Wickenden v. Luboshutz

Annotate this Case

401 A.2d 995 (1979)

John W. WICKENDEN et al. v. Genia LUBOSHUTZ et al.

Supreme Judicial Court of Maine.

May 24, 1979.

Strout, Payson, Pellicani, Cloutier, Hokkanen & Strong by Arthur E. Strout, Rockland (orally), for plaintiffs.

Harmon, Jones & Sanford by John J. Sanford, Camden (orally), Calderwood, Ingraham & Gibbons, by Paul L. Gibbons, Camden (orally), for defendants.

Before McKUSICK, C. J., and POMEROY, WERNICK, DELAHANTY and GODFREY, JJ.

GODFREY, Justice.

Appellee Genia Luboshutz is the owner of a parcel of land, about 70,000 square feet in area, in Rockport, Maine. On that parcel are three buildings: a three-bedroom house, a one-car garage, and a building referred to as "the studio." On December 6, 1977, after due notice and hearing, the Rockport Zoning Board of Appeals granted appellee's application for permission to divide the parcel into two separate lots, each of about 35,000 square feet, the house and garage to be located on one lot and the studio on the other. Appellants, abutting land owners, opposed the subdivision on the ground that a minimum lot size of 40,000 square feet is required by the Rockport Land Use Ordinance in Mrs. Luboshutz's district ("District 4").

The Board of Appeals approved the application pursuant to section III(C) of the ordinance, which provides as follows:

"An existing nonconforming use may be changed to another nonconforming use provided that the proposed use is equally or more appropriate to the district than the existing nonconforming use as determined by the Board of Appeals."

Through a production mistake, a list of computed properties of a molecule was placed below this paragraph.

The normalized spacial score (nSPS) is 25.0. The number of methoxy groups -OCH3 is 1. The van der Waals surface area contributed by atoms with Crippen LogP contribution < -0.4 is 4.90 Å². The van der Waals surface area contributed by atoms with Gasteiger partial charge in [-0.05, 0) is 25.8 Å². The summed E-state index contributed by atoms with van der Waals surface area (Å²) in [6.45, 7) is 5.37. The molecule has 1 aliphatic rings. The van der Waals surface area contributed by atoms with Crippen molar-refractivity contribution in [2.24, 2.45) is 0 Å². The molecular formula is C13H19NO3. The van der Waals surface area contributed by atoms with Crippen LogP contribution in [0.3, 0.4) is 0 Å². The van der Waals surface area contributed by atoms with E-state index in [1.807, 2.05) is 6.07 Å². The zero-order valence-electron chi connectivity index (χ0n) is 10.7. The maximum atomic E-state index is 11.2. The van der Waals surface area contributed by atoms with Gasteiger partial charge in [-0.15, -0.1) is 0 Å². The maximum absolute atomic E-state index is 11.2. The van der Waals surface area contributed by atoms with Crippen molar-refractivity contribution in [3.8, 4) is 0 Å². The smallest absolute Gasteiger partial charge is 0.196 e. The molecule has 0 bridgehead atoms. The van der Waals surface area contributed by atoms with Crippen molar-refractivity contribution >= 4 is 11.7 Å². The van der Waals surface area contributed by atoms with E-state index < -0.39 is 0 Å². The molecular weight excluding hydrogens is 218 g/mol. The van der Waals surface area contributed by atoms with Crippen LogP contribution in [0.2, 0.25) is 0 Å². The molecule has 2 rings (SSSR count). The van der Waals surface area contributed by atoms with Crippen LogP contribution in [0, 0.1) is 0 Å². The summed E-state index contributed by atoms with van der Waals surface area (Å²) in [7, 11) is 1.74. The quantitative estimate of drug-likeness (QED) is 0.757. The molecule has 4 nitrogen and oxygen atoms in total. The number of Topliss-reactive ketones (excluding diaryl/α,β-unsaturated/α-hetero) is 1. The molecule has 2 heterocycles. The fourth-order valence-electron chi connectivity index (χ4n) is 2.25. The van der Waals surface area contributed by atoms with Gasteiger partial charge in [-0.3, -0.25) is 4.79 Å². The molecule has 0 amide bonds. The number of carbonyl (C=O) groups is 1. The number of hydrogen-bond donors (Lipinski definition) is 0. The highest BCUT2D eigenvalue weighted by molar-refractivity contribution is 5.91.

After weighing the evidence, the Board of Appeals found that appellee's use of the 70,000 square foot parcel had been nonconforming because, from a time antedating *996 the ordinance and thereafter up to the time of appellee's application, two "dwellings" had existed on the parcel, contrary to a standard in the ordinance that prescribed 40,000 square feet in District 4 as the minimum area per dwelling unit for any one lot. Then, applying section III(C), set forth above, the Board determined that appellee's proposed division would result in another nonconforming use that would be "equally or more appropriate to the district than the existing nonconforming use."

Appellants John and Cecilia Wickenden sought judicial review of the Board decision by timely filing of a complaint against Mrs. Luboshutz and the Board under Rule 80B, M.R.Civ.P., in the Superior Court. A hearing was held on April 19, 1978. The presiding justice ruled that the decision of the Board of Appeals was supported by substantial evidence and adopted the findings of fact made by the Board. From a judgment entered for the defendants, the plaintiffs appeal.[1] We deny the appeal.

Appellants first argue that there is only one "dwelling," not two, on Mrs. Luboshutz's property. If they are correct, then the existing use is not nonconforming and section III(C) of the ordinance cannot apply. The question is whether the Board and the Superior Court erred in characterizing "the studio" as a dwelling[2] under the scheme of the ordinance, rather than as an accessory use.[3]

The Board of Appeals made detailed findings of fact concerning the use of the studio. Before the effective date of the Rockport Land Use Ordinance and up to the time of the Board's hearing, Mrs. Luboshutz leased the main building and used the studio as summer living quarters for herself. Appellants contend that the studio is an accessory use to the main house rather than a separate dwelling because the building is not equipped for winter and lacks a kitchen with customary domestic appliances. The ordinance defines a "dwelling" as a "building designed or used as the living quarters for one family." In effect, appellants ask us to hold that the Board erred in applying that definition literally instead of importing a condition that "living quarters" be capable of year-round use with customary kitchen facilities. We see no reason to do so in a case where there was substantial evidence before the Board that the building has its own independent water supply, septic system, electricity, refrigeration and parking area.